Magicol No. 198 | May 2023
This issue is a continuation of our exploration of magic’s great history, characters and yes, collectibles, too. It is also steered by new editor, Julie Eng, and she is joined by many new and familiar writers of Magicol.
This issue features a new series called “The Escapists: A Celebration of Female Daredevils and Escapologists.” It’s a collaborative effort by Michael Claxton and Gary Hunt. In this first installment of three parts, we learn about the courageous women of yesteryear who broke through stereotypes and pushed back against ridicule, while finding clever and curious ways to elevate the art of escapology. In celebrating their achievements, the authors also paint human portraits of these intriguing women, reminding us how difficult and challenging it was, not only to be an entertainer in the vaudeville era but also to be a woman breaking free of more than just ropes, “nippers” and straitjackets.
We turn next to Gabe Fajuri’s article about American magic-book dealer Leo Rullman. One must remember that Rullman was selling books by mail lists and catalogues in the Twenties, well before the days of abebooks.com! It was, as Gabe points out, an art in itself to find and sell books, while also discovering other treasures of magic. We get a sense of Rullman’s careful curation and clever marketing prose, as Gabe also shines a bright light on the unbelievable items that were regularly listed for sale in Rullman’s condensed and intriguing catalogues.
Enrique Jiménez-Martínez then invites us on a journey, back to the early nineteenth century, to learn more about the fascinating history of a family of “aeronauts”: Étienne-Gaspard Robertson and his two sons, Eugène and Dimitri. Enrique has devoted a number of years researching the Robertson patriarch and, now in Magicol, he shares his discoveries of Robertson’s two sons, both of whom lived action-packed lives of their own as high-profile aeronauts. Enrique goes far beyond the novelty of balloon piloting to highlight the myriad challenges—financial, physical, logistical—involved in ascensions so long ago. We also learn how the older son, Eugène, followed in his celebrity father’s footsteps as what was known back then as a “professor of amusing science.”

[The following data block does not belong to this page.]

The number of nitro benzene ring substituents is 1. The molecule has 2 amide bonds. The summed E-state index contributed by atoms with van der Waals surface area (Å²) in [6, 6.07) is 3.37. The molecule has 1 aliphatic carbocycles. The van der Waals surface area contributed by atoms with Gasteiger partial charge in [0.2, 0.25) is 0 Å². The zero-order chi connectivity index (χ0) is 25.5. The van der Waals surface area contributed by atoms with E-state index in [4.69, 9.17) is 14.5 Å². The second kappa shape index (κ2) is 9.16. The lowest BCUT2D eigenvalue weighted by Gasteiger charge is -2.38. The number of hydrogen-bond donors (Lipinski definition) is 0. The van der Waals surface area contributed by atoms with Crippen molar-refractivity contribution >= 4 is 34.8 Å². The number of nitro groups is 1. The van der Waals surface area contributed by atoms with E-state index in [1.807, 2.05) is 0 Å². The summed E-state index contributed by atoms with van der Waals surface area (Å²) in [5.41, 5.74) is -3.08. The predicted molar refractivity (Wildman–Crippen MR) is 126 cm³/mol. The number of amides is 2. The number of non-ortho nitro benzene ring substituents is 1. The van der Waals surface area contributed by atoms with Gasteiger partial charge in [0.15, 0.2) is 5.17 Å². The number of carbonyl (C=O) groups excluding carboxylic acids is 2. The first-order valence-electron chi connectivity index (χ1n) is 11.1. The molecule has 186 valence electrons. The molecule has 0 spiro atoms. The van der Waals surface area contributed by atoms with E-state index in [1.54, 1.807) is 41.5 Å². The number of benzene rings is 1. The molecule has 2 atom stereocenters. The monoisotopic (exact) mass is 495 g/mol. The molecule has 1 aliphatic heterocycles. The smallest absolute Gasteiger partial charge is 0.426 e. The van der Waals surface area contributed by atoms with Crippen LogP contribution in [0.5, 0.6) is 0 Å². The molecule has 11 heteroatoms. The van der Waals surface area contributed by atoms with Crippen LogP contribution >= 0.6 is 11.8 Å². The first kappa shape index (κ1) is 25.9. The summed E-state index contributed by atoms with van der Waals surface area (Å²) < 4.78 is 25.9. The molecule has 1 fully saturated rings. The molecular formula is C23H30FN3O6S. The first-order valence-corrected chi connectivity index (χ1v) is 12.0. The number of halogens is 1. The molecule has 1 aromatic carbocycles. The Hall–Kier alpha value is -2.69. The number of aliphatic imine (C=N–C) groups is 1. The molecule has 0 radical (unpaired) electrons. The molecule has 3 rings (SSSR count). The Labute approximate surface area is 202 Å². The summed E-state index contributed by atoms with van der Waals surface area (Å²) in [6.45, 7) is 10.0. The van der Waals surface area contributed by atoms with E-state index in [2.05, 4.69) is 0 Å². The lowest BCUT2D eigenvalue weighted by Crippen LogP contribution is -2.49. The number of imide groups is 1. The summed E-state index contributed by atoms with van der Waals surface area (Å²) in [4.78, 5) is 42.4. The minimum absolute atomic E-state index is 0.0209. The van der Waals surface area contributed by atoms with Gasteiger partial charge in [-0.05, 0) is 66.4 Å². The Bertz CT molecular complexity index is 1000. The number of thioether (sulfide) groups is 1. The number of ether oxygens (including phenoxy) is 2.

Michael Claxton gives us an incisive overview of the first in-person Yankee Gathering since 2018, held in Westborough, Massachusetts, which was hosted last November by NEMCA. Michael gives us a balanced report on all events, from lectures to the swap meet, and includes a lovely review of guest of honour Jim Steinmeyer’s lecture and interview.
In our new section, “Reflections,” we welcome Ann Myrece James and her enchanting history as The Dancing Magicienne. It is both fascinating and heartening to see, through Ann Myrece’s life story, how the magic community really can forge meaningful connections for practitioners and collectors alike. And we are also so pleased to welcome Richard Hatch back with his charming piece on Pinetti that ties this issue of Magicol to Magicana’s epic project, The Rich Cabinet Collection. Richard, in his ever-generous way, found the time to help us identify a broadside included in an article about Pinetti in Volume IV of The Rich Cabinet Collection. And, in vintage Hatchian form, we happily find out a lot more about the broadside than first anticipated!
Which brings us to our last reflection for the issue: Clay Shevlin’s remembrance of Dr. Eddie Dawes. For over nine decades, Eddie lived a long, full and—yes!—rich life. As we all know so well, he was truly one of the very best. His recent passing in March brought forth a flood of tributes and memories, and we are so very pleased to include Clay’s loving homage to our dear and wonderful friend Eddie in the pages of the latest Magicol.
$40, plus shipping and handling.
Magicol (ISSN 0460-5314) is published by Magicana. Perfect bound (soft cover), digitally printed in color, 5.5” x 8.5” (14 x 21.5 cm), 148 pages.
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